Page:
What Is Ginzy Trading?
Ginzy trading is the practice of selling part of an order at the offer price and then the remainder to the same broker at the lower bid price. The goal is to achieve an average price on the order that falls somewhere in between the current bid-ask spread. Once popular in floor-trading venues, this practice has largely fallen out of fashion due to regulatory scrutiny, and it is now illegal on many exchanges.
- Ginzy trading involves splitting an order partially on the offer and partially at the bid price.
- The goal is to achieve an average fill that is higher than the market bid as a price improvement for the customer.
- While this practice was once common on physical exchange trading, electronic trading and regulatory oversight have greatly reduced its use.
Understanding Ginzy Trading
Ginzy trading was originally performed primarily to achieve an average price for the customer within the predefined increments, or ticks, in which the market is traded. A tick is a measure of the minimum upward or downward movement in the price of a security. A tick can also refer to the change in the price of a security from trade to trade.
Ginzy trading is generally considered unethical and the practice is unlawful if such a trade is caused by collusion among brokers. Brokers engage in ginzy trading to try to avoid rules that prohibit trading a single order at various increments. However, the resulting practice still breaks the rules that prohibit a broker from quoting different prices on the same order.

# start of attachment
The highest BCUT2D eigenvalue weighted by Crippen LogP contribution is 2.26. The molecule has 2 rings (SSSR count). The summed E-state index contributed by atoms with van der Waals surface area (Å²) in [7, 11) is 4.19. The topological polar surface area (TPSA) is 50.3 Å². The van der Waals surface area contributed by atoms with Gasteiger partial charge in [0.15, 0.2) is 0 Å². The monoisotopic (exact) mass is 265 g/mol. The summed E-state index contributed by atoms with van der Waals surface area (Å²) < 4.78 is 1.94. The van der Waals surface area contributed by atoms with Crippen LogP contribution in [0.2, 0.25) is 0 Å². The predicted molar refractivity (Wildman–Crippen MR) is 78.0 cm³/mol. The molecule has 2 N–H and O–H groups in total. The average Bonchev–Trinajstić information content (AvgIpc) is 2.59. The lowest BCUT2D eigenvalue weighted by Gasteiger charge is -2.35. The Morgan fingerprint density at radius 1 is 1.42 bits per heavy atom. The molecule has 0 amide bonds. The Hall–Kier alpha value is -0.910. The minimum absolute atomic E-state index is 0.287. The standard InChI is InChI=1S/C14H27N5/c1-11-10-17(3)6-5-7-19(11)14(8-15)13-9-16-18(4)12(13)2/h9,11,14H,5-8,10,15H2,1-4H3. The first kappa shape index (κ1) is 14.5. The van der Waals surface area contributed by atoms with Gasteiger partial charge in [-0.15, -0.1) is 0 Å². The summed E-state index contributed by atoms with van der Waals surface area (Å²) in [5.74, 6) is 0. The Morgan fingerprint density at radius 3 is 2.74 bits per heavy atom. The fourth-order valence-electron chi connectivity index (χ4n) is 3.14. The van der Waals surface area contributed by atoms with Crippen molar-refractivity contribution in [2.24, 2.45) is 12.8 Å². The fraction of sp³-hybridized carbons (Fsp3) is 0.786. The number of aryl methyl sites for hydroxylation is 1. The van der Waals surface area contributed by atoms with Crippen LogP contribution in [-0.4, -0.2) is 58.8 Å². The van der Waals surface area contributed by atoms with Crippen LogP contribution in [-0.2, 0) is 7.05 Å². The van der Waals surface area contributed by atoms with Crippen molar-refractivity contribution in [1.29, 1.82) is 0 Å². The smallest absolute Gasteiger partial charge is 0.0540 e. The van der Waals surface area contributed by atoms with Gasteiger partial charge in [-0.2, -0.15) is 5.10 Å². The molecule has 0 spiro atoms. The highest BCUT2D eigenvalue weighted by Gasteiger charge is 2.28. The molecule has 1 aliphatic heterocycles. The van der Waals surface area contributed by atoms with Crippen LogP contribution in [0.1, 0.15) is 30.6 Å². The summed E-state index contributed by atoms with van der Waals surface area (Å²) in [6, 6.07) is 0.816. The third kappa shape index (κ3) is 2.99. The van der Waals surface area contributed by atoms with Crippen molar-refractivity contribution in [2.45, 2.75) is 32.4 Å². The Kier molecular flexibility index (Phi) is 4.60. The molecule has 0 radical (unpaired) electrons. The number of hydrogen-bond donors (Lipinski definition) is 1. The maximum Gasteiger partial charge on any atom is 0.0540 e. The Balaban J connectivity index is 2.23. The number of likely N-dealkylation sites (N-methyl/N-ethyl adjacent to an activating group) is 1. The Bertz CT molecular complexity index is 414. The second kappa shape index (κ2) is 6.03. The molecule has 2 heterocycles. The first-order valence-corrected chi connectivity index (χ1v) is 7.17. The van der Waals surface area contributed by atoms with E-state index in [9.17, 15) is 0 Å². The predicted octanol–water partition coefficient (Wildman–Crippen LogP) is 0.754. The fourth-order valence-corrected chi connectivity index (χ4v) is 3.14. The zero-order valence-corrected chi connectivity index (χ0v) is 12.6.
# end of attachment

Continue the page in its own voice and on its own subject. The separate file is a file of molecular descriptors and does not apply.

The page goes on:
Exchange rules typically require that brokers seek to get the best price possible for their customers and that they make all trades on the open market. The need for ginzy trading has declined over time as exchanges have decreased tick sizes from the 1/8th of a dollar ticks seen in the past down to the one-cent ticks that many instruments trade in today. Increased use of electronic and over-the-counter order matching systems also help to prevent illegal trades.
The Commodity Exchange Act
Regulators have deemed ginzy trading to be a non-competitive trading practice that violates the Commodity Exchange Act.
The Commodity Exchange Act, or CEA, enacted in 1936, provides federal regulation for all futures trading activities. The CEA essentially replaced the Grain Futures Act of 1922 and is intended to prevent and remove obstructions on interstate commerce in commodities by regulating transactions on commodity futures exchanges. The regulations within the CEA limit or abolish short selling and eliminate the possibility of manipulation. The CEA also established the statutory framework under which the Commodity Futures Trading Commission (CTFC) operates.
The CEA gives the Commodity Future Trading Commission the authority to establish regulations in trading. These regulations promote competitive and efficient futures markets, and as such prohibit the use of ginzy trading as it is a non-competitive trading practice. The regulations put forth by the CFTC also protect investors against manipulation, abusive trade practices, and fraud.
The CFTC has five committees, each headed by a commissioner, who is appointed by the president and approved by the Senate.